Rosie Schellen (10:43):

And she was talking about children that are disconnected from culture from the child protection system, and that she was at the shopping centre one day, and she was talking about this little girl that she’d seen. And she was with a non-Aboriginal person, and this child instinctively just ran up to her, she didn’t know her, and held her hand. It was just that, to me, that spoke so much about connection and identity, and the importance for children to be able to have that connection because that just for me was everything that we work for. How do we keep kids connected? So each story tells me something like that. Or with Nancy in a story of, I think it was the story of two ways learning, when she talks about her father, and her father, who was a non-Aboriginal man, I think he was a Scottish man.

Rosie Schellen (11:33):

And when she was removed and she was put into homes, that he camped on Parliament House for three years until they gave his kids back. These are stories that are just incredibly personal, but teach so much at the same time about the things that communities do to hold that connection, so there’s so much that stands out. Yes, there’s a lot of hurt, but there’s also a lot of just amazing strength and wisdom within Aboriginal and Torres Strait Islander ways of being. I feel like I’m really lucky to hear each one of those experiences and to be able to share that with the broader community and the practitioners that we work with because each one of those stories is important for them to be able to consider because they’re the families that they’re working with. That’s the colleague that they’re working, so that’s been really important to me.

Dan Moss (12:22):

Yeah. And you talk about the privilege to be able to share this with a wider audience. And Aboriginal and Torres Strait Islander podcasts are the most access to podcasts that we have, are our most popular podcasts. Does this give you a sense of home or motivation that people are actually prepared, and these stories are resonating with them?

Rosie Schellen (12:41):

Yeah, definitely. So Dana, who works closely with me, we talk about it as a Secret Garden, and that we have this Secret Garden, that Community, when you actually are involved with Community and you hear the stories, and you know the connections, that you’re seeing something that people don’t see. You might go to work and work with communities, and they might be in crisis, or they might have lots of challenges. But they’re coming with a presenting problem. And as a practitioner, we don’t allow that time to be able to hear those other stories. So we kind of talk about it in a way of the secret garden, where we’re actually providing and opportunity and a platform for people to be able to hear those really amazing stories of resilience, and that beauty that is within the community. If you ask and are curious and are considerate when you’re working with Aboriginal and Torres Strait Islander families, they will be generous and give them to you. And that will just enhance your practice across everything.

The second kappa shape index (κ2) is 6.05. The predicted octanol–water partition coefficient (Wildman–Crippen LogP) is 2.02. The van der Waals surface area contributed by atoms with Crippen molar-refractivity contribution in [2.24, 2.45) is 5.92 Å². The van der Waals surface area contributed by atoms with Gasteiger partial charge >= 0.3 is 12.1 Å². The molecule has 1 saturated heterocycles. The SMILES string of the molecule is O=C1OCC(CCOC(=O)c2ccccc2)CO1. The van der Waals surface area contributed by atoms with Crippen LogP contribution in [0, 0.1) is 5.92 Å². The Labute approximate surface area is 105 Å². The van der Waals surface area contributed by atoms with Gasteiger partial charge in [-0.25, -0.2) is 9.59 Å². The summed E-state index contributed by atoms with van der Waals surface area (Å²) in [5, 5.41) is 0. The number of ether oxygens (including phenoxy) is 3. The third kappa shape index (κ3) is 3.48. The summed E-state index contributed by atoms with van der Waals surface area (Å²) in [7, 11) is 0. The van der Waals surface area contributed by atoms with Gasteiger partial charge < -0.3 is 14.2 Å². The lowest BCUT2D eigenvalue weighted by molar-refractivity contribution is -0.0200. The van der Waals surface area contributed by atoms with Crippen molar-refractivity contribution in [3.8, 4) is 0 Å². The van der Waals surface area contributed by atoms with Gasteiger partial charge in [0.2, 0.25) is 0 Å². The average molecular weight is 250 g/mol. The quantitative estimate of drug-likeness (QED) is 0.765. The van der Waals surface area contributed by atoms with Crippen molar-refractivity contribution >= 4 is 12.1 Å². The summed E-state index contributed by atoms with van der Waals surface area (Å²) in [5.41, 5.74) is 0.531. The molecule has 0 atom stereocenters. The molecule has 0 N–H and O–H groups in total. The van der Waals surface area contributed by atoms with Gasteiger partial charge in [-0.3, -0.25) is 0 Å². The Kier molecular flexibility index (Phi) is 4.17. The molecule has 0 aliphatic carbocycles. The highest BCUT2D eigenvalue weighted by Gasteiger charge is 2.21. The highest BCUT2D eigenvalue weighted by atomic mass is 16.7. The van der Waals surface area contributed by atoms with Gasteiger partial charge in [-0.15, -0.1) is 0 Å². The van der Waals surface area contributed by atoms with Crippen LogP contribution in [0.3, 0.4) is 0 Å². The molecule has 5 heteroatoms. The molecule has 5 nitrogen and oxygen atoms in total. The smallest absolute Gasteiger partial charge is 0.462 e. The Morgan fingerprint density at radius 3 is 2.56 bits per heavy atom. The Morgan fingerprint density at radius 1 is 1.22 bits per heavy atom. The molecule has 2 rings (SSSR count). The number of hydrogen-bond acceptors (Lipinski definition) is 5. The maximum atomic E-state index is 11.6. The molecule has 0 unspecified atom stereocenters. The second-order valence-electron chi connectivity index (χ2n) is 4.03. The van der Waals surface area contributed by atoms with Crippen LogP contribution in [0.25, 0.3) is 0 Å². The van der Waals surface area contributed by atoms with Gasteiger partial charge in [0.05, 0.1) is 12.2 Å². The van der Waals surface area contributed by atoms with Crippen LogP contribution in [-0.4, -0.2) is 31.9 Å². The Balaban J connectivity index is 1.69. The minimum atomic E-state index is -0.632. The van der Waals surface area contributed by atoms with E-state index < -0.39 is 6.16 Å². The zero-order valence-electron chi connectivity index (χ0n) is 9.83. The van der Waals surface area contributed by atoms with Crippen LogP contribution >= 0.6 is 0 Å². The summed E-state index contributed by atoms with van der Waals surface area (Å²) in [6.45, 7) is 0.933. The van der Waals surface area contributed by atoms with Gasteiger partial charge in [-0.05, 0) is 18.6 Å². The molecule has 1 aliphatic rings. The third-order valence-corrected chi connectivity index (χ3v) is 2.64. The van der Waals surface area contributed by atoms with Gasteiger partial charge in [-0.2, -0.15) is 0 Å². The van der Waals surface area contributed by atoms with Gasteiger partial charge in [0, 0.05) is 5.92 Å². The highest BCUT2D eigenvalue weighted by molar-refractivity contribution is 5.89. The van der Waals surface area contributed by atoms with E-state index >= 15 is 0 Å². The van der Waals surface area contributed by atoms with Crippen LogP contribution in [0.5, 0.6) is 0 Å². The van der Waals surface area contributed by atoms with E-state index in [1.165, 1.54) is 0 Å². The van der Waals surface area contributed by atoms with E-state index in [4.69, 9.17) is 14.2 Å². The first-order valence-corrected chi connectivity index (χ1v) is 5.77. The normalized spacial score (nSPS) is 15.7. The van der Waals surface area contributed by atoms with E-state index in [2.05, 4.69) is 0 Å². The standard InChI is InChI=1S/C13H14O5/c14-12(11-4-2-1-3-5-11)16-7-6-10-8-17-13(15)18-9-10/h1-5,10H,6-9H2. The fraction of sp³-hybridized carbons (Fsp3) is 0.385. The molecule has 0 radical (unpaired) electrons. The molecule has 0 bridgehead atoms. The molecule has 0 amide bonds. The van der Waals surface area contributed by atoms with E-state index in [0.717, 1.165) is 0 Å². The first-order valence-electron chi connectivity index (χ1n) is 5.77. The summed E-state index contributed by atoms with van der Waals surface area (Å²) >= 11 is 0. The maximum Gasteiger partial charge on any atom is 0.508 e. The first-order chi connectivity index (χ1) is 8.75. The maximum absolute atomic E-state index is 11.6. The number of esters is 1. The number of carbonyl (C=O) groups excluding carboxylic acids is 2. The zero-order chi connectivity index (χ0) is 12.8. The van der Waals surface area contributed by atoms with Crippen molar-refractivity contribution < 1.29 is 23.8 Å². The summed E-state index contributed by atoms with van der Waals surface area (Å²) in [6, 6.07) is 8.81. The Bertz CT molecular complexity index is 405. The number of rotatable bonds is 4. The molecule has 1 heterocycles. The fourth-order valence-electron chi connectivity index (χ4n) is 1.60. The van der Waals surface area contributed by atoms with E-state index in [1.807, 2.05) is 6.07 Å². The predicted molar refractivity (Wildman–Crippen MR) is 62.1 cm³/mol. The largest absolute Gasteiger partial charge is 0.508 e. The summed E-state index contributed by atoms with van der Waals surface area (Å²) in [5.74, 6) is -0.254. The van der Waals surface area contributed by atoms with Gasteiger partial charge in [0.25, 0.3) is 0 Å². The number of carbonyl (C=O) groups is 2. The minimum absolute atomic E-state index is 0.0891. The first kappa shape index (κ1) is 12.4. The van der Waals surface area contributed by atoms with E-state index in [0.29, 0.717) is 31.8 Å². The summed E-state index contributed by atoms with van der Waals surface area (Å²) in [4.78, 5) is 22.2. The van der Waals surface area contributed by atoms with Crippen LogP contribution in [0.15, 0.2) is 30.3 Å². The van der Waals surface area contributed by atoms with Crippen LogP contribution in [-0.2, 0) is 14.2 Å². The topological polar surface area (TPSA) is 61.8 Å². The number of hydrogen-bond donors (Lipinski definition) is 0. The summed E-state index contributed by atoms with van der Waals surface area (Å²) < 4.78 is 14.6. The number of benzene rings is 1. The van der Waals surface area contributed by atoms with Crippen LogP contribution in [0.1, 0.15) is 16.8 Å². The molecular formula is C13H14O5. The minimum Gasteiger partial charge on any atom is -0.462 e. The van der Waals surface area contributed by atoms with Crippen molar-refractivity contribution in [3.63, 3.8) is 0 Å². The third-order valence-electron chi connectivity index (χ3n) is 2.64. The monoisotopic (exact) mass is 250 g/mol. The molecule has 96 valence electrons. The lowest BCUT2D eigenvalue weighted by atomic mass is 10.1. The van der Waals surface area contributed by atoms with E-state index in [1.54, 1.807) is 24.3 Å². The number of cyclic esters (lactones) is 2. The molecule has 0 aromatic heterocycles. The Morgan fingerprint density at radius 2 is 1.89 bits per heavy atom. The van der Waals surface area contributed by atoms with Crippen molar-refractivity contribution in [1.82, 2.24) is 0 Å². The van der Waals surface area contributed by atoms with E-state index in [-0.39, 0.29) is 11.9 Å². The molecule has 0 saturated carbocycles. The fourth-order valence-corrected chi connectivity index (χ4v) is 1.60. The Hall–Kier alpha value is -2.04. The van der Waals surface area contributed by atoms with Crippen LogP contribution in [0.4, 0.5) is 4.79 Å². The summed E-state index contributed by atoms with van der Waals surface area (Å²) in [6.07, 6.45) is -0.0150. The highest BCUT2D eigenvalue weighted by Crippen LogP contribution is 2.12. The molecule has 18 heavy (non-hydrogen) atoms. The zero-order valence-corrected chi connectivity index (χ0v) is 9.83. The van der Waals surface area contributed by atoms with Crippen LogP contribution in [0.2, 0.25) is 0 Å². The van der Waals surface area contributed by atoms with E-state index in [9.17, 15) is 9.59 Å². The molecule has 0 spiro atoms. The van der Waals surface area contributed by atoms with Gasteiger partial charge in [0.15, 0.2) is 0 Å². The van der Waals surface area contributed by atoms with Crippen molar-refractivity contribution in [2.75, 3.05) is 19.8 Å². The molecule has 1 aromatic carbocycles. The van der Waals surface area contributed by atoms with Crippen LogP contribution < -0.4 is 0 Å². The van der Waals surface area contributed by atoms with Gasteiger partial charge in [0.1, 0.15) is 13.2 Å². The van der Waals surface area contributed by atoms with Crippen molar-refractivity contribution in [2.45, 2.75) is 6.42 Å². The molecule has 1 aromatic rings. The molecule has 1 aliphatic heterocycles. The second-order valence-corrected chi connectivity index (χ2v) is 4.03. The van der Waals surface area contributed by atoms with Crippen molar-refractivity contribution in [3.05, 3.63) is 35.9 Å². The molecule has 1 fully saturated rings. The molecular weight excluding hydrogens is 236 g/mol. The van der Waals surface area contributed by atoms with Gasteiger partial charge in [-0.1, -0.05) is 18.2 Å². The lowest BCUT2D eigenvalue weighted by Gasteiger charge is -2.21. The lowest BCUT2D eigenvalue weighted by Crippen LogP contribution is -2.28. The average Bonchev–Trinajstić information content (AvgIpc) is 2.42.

Dan Moss (13:38):

And that’s been a really strong message for you, particularly to non-Aboriginal practitioners, that you don’t need to be the most skilled practitioner in child and family mental health. It’s around having that ability to sit and listen and to be curious and to take the time necessary to let these stories unfold.

Rosie Schellen (13:57):

Because it’s about relationships. They actually don’t care whether you’ve got a degree, or if you’re a social worker, or if you’re a psychologist. They care about you as a person and whether you’re going to honour their stories because it’s a part of them. So having that cuppa on the front porch, allowing time to be able to create the relationship gives something of yourself. These are all the things that come through all of our stories. It’s not about your work. It’s about you as a person and whether they actually want to engage with you in a partnership relationship, not one of just you’re providing a service.

Dan Moss (14:32):

Thanks, Rosie. Chris, I’m wondering if you have any particular podcasts over the last four years, or the last 100 episodes, that kind of spring to mind or stand out for you in particular?

Chris Dolman (14:43):

Sure, yeah. There are certainly a few, quite a few that spring to mind. Maybe one I’ll speak to is actually a series of interviews I didn’t do, but I sort of curated them together. And this, referring to a couple of podcasts we did in relation to family domestic violence and child-aware practice, where we interviewed our colleague, Ruth. Shout out to Ruth. Interviewed some practitioners who worked with children and families, worked with men and women facing issues of family violence, as well as some other professionals in the field as well. And yeah, I guess what I kind of found myself appreciating as I was putting it together was the very respectful and child focused way that these interviews spoke about their work, working with mothers who’ve been living with family violence and its effects in their life, and listening for cues that these mothers might be speaking about, or giving as ways of just …

Chris Dolman (15:33):